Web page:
Archive for March, 2011

Wings 3, Blues 10

When I read comments like the QotD from Zetterberg or what I consider to be the runner up here, I can shove down my anger and replace it with something resembling hope that this time they got the message. Unlike last time.

The February 9 loss to the Predators was the equivalent of a guy who never thought of himself as out of shape or in bad health having some chest pain that made him realize he should eat better and exercise more.

So, we got a five-game winning streak.

Then the Big Macs and deep fried cheesy bacon sticks became too much of a temptation. It started out with just that one lunch, then that other indulgence. Then we got March. Then most of any pretense of caring about eating right and exercising went out the window in the past week and a half.

And then, the full-blown heart attack, the ambulance ride, the shaming beat-down from the doctor, the whole bit.

Last night was an extreme symptom of systemic problems that have been evident in the Wings’ game all season. More often than not, they are able to ignore those problems and come out on top by sheer force of offensive ability, which is why they’ve been able to hold down the second seed in the West. But occasionally, the pond hockey act doesn’t work.

Getting thumped by the Blues, in an ideal world, should have the effect of shocking the Wings out of defensive complacency into a realization that they’ve got to get it together or face a short post-season against teams that can beat them in will even while they can’t match them in firepower.

Taking it back to the analogy, it’s time to start eating right and exercising, for serious this time. Or we’re headed for another heart attack and the likelihood of that one being fatal (to any hopes of a long run) is pretty high.

Zetterberg knows it.

It’s two weeks before the playoffs and we should be playing a lot better than this. If we play like this in the playoffs it’s going to be an early exit.

Lidstrom knows it.

We got embarrassed at home. We got embarrassed in front of our home crowd and booed off the ice and rightfully so. We were just awful tonight.

It will be a real mark of the leadership of those two men how they respond to this in getting their teammates going.

Also, part of Lidstrom’s comment needs addressing. When the captain approves of booing, that ought to be good enough for anybody. But I understand if it’s not, even if it is for me.

Though I will say I don’t need Nick’s say-so to get pissed with the team. To take it back to the analogy one more time, is the family of the guy doing him any favors supporting his bad eating and lethargy? I doubt you could make that case. Part of loving something is holding it to a standard of accountability. And that may mean being critical or pointing out possible areas of improvement. For a fan base that has no other way of communicating to a team, booing has to be the means to convey that feedback.

It can be taken too far. But booing in and of itself is not some kind of betrayal of the team. An apathetic response would be.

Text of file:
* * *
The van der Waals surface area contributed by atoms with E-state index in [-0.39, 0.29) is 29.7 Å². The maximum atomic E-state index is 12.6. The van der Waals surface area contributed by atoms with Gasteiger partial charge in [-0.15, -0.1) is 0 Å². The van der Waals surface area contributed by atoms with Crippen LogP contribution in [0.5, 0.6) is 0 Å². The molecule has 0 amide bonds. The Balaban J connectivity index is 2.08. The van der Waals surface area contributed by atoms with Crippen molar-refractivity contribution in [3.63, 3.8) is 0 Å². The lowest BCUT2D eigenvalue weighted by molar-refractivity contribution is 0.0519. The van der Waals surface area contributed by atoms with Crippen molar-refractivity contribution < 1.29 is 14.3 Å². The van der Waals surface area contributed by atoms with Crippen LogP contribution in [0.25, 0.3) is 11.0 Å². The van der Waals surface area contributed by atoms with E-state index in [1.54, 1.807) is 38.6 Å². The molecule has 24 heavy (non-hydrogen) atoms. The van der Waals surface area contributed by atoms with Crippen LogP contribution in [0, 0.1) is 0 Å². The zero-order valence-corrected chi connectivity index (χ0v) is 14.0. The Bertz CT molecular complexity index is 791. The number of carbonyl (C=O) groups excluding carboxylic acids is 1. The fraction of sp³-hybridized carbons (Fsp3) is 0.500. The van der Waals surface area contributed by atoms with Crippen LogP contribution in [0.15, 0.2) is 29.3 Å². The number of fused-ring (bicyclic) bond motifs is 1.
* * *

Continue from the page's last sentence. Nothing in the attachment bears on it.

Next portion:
To be clear, I’m incredibly disappointed in the team for last night’s offering. But the basis for that disappointment is my faith that they can do so, so much better. This team has by and large coasted to second place in the West. Imagine what they could do if they hit the gas.

I hope that last night is a night the Wings look back on and say “Never again. We will be better,” with the understanding lesser blowouts with a similar lack of effort are no less unacceptable. I believe they will.

Game Day Notes: vs. St. Louis

… This is the final game between these two teams this season. The Wings lead the series 4-1-0.

… The Blues fell to 6-7-1 in March with a 3-2 shootout loss at home to Minnesota last night. They blew a third period one-goal lead to help cut short a two-game mini streak they had going.

… The shootout loss earned them just their 78th point, which is good for 13th in the Conference, and last before the precipitous dropoff to Colorado and Edmonton’s 64 and 57 points. The Blues suck, but not as bad as that.

… The loss to the Wild was the team’s first game without TJ Oshie, who made the always professional decision to sleep in past practice on Monday. The team punished him with an at least two-game unofficial suspension. So he won’t be in tonight.

… The Blues’ injuries include Barret Jackman, Alex Steen, and David Perron. Perron is still out from this.

… Halak was in last night, so it looks like Conklin may get the nod for this one.

… The Wings fell to 5-5-3 in March with an overtime loss to Chicago Monday night.

… They lost any chance of catching Vancouver with the Cancucks’ Conference-sealing win over the Predators last night. They can seal  up the Central, though, with five more points.

… Pavel Datsyuk remains out with that mysterious lower body injury, but could be back Saturday. Salei will also sit. I hope he’s getting in shape real soon because I’d like to see Ericsson sit instead.

… Joey MacDonald will get the start, and will be backed up by McCollum again. Jimmy was going to dress, but I guess minds were changed.

… The Wings let themselves be handled by a desperate team Monday. They don’t face that factor tonight, which makes it a great opportunity to get their own  game in order. With the end of the season in sight, it’s time to  get serious.

Wings 2, Blackhawks 3

Update (2:04 PM): Megan made a good point to me via IM: the decision to pass on suspending Bertuzzi can be seen as a sign that the League has moved on from the Moore incident and no longer has him pegged as a marked man. That’s a sign of progress, at least. – Matt

Update (1:12 PM): Initially had a messed up table in this post. Fixed. – Matt

Bert: First off the latest on Todd’s hit last night. He’s not going to be suspended. I said last night I’d be surprised if he wasn’t, but I think the right word in this case is actually disappointed. I’m disappointed the League sidestepped this opportunity to continue the trend set with the Cooke hit in coming down hard on hits involving the head. This is a blown decision.

I’ve been against head contact since this hit back in 2006. I’m not going to be a hypocrite and sit here claiming what Bertuzzi did is fine, or that the NHL made the right decision. What Bertuzzi did wasn’t malicious, but it was stupid and careless, and that it wasn’t malicious didn’t make it any less dangerous. Johnson could have been seriously injured and that he wasn’t is not an acceptable reason to pass on punishment.

I’m a believer in the reformed Todd Bertuzzi. I am not a part of the dominant culture that refuses to forgive  in cases of real reform. Until last night, he’d done a great job of validating that belief. But he messed up. I’m no less a supporter of him today than I was yesterday, but that doesn’t change the fact that he probably should have faced some kind of additional punishment for being so reckless. It has nothing to do with the Moore incident at all. It has to do with how these kinds of hits should be handled in light of the evidence about what that kind of contact can do.